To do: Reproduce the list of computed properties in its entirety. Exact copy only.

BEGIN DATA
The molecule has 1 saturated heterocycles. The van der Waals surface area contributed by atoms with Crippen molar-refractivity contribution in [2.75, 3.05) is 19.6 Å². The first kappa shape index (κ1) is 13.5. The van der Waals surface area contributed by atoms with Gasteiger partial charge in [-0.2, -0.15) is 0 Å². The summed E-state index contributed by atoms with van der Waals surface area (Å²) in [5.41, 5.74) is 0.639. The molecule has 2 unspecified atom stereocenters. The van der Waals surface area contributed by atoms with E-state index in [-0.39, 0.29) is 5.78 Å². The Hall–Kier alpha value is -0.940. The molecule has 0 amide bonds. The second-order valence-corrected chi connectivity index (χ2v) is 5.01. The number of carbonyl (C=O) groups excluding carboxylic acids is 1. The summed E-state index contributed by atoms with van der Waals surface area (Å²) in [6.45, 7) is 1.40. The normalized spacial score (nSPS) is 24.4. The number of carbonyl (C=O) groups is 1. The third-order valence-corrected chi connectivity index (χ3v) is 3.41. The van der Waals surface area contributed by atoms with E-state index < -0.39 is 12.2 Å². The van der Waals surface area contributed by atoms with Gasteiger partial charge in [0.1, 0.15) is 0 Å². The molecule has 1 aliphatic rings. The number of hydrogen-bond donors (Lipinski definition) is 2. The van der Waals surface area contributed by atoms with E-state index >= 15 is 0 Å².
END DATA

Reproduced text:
The molecule has 1 saturated heterocycles. The van der Waals surface area contributed by atoms with Crippen molar-refractivity contribution in [2.75, 3.05) is 19.6 Å². The first kappa shape index (κ1) is 13.5. The van der Waals surface area contributed by atoms with Gasteiger partial charge in [-0.2, -0.15) is 0 Å². The summed E-state index contributed by atoms with van der Waals surface area (Å²) in [5.41, 5.74) is 0.639. The molecule has 2 unspecified atom stereocenters. The van der Waals surface area contributed by atoms with E-state index in [-0.39, 0.29) is 5.78 Å². The Hall–Kier alpha value is -0.940. The molecule has 0 amide bonds. The second-order valence-corrected chi connectivity index (χ2v) is 5.01. The number of carbonyl (C=O) groups excluding carboxylic acids is 1. The summed E-state index contributed by atoms with van der Waals surface area (Å²) in [6.45, 7) is 1.40. The normalized spacial score (nSPS) is 24.4. The number of carbonyl (C=O) groups is 1. The third-order valence-corrected chi connectivity index (χ3v) is 3.41. The van der Waals surface area contributed by atoms with E-state index < -0.39 is 12.2 Å². The van der Waals surface area contributed by atoms with Gasteiger partial charge in [0.1, 0.15) is 0 Å². The molecule has 1 aliphatic rings. The number of hydrogen-bond donors (Lipinski definition) is 2. The van der Waals surface area contributed by atoms with E-state index >= 15 is 0 Å².